Now come the second thoughts on globalization, as never before have world markets been so integrated. The current financial crisis could mark the start of an effort to overhaul the global financial system conceived at the 1944 summit in Bretton Woods, N.H., which set the rules of international commerce for industrial countries.
As activists target the spring meetings of the IMF/World Bank with demands for 100% debt cancellation, the World Bank Bonds Boycott marks its one-year anniversary with an announcement that 25 institutions throughout the U.S. including city governments, trade unions, churches and investment firms have committed not to buy World Bank bonds.
Will demonstrators show that anti-corporate sentiment is alive and well? We look at the issues raised by the World Economic Forum in New York and the World Social Forum in Brazil.
On Thursday, the supreme administrative court ruled that the planned sale of the Electricity Generating Authority of Thailand (EGAT), to raise an estimated 892.5 million US dollars, was illegal.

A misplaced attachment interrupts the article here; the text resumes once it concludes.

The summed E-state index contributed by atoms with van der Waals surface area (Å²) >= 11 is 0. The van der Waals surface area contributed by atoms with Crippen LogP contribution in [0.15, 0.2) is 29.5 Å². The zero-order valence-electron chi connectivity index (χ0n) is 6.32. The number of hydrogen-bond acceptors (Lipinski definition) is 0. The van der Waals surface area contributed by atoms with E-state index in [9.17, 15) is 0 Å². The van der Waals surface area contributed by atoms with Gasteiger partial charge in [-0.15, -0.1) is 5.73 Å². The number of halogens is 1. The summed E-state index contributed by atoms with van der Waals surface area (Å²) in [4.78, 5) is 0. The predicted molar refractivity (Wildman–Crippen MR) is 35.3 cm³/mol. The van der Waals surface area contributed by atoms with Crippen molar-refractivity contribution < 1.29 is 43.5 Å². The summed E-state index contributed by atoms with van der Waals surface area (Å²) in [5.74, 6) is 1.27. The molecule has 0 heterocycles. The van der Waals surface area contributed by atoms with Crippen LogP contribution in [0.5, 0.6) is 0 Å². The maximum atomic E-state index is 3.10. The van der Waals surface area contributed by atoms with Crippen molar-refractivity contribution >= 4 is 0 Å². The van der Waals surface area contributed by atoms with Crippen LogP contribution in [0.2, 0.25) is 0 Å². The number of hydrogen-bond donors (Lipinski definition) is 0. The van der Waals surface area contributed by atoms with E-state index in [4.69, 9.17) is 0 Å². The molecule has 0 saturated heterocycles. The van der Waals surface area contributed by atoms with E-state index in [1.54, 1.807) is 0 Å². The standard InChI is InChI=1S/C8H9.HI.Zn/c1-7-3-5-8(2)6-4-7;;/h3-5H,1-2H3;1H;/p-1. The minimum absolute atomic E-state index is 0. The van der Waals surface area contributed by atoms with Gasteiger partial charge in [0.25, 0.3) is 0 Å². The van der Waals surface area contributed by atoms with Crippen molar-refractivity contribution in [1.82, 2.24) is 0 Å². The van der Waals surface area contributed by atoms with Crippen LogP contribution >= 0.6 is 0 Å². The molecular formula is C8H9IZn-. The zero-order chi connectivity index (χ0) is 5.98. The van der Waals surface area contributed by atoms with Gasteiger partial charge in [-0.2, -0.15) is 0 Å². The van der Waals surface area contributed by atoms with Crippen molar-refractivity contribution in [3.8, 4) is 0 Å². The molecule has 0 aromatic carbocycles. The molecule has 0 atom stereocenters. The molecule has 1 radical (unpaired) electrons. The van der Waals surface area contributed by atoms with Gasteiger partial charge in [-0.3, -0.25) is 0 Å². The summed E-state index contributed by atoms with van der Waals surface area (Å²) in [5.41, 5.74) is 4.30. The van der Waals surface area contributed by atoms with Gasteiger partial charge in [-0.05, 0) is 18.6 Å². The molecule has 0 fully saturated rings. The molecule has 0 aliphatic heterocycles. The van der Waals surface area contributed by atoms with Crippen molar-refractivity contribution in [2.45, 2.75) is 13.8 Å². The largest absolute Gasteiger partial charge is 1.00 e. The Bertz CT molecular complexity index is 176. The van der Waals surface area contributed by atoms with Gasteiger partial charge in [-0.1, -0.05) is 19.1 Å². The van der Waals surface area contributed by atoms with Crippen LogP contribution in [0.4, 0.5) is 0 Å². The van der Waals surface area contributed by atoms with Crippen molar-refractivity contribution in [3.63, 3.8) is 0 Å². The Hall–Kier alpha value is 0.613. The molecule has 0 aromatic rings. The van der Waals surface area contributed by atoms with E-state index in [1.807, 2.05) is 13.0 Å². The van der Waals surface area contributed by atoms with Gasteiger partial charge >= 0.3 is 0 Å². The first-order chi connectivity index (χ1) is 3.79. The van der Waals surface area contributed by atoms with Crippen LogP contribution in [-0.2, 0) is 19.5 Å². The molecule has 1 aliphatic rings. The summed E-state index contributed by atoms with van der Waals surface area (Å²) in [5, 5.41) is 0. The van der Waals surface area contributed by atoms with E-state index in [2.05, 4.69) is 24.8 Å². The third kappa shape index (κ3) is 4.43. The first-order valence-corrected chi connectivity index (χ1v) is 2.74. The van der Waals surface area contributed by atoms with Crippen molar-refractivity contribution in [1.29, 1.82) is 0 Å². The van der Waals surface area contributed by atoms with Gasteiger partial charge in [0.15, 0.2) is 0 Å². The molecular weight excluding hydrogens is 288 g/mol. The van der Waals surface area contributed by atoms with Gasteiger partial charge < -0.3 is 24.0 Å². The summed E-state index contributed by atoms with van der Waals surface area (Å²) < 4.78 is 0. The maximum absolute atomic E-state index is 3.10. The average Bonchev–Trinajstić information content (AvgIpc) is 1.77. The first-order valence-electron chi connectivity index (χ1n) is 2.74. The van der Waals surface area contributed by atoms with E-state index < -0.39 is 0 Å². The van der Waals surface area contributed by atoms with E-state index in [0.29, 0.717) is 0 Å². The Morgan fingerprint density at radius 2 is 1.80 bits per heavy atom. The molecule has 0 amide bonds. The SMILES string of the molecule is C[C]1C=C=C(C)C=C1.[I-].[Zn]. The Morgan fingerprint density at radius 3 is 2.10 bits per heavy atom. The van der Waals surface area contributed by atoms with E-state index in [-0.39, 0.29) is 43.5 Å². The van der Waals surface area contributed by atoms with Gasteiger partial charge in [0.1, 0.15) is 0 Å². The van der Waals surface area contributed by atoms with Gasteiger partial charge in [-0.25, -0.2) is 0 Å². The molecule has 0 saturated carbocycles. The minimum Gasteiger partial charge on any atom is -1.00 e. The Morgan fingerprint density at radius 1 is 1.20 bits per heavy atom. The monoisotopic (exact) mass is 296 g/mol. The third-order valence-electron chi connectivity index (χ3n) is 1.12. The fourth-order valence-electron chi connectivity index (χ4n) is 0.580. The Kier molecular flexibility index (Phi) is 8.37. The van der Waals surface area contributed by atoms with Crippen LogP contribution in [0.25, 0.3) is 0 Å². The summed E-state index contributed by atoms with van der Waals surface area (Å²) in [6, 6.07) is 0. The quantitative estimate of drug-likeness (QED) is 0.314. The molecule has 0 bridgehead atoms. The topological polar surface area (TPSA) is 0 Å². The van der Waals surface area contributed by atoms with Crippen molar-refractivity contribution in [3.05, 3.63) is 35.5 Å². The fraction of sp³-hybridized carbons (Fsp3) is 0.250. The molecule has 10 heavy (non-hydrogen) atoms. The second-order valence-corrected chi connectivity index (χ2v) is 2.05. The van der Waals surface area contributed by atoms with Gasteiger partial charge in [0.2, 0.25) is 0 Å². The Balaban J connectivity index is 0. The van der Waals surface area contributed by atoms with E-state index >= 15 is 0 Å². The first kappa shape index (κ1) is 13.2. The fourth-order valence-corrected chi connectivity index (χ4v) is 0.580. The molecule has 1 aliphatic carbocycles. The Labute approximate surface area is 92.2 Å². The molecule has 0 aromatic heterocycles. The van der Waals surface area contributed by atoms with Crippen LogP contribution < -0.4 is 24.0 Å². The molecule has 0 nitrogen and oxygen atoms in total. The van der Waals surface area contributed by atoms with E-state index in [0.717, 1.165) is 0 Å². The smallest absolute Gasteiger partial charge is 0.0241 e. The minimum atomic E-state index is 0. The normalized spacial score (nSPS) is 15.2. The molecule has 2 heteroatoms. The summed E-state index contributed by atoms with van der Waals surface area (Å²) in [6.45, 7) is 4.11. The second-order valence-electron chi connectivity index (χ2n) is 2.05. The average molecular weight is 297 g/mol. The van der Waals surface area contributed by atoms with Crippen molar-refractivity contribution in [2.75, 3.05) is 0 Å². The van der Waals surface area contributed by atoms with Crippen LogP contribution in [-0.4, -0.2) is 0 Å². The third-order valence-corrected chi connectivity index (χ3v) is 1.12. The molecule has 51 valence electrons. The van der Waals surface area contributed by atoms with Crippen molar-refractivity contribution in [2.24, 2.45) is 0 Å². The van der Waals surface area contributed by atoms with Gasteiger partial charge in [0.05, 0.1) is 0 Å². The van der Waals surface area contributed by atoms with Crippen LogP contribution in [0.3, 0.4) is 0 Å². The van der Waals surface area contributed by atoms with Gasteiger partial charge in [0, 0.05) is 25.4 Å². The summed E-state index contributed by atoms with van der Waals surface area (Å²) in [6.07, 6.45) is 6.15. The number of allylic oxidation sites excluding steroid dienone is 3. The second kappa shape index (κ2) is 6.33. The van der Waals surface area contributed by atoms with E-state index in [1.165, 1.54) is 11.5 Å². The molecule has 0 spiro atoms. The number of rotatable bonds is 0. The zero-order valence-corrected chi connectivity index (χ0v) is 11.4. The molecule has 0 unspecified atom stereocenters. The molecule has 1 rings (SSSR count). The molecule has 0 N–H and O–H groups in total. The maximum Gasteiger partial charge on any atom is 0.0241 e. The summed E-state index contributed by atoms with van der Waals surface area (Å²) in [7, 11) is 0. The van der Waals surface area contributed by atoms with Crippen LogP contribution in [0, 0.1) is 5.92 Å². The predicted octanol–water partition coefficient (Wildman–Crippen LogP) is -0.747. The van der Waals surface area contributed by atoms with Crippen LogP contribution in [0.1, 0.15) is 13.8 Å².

The International Monetary Fund and World Bank will hold their annual meeting in Prague next month, attracting nearly 18,000 officials, private bankers and journalists, as well as 20,000-40,000 protesters.
International creditors of Mali have agreed to cancel $675 million of its debt over time under a controversial debt relief scheme, rewarding the West African nation for its pro-free market economic restructuring plan, they say.
The UK Serious Fraud Office has notched up another win in the global interest rate setting scandal by sending three Barclays traders to jail. Of the 20 bankers that have been charged to date, five have been found guilty, six have been let go while nine are to face trial.
Walking on Fire: Haitian Women's Stories of Survival and Resistance, a new book from Center for Economic Justice director Bev Bell focuses on, among other things, the impacts of structural adjustment in Haiti and the responses and resistance strategies of Haitian women to such policies.
U.S. taxpayers' money, $7 billion worth, laid the foundation for Enron's global operations. Wysham and Vallette expose the company's dirty deals that brought turmoil to communities the world over.
The planned Bujagali Dam in Uganda violates five key World Bank policies. This is the conclusion of a confidential new report by the Inspection Panel, the World Bank's investigative body. The Panel report suggests a series of corrective measures to rectify the project's problems. International Rivers Network calls for these measures to be carried out before more funding for the project is approved by the Bank's Executive Board.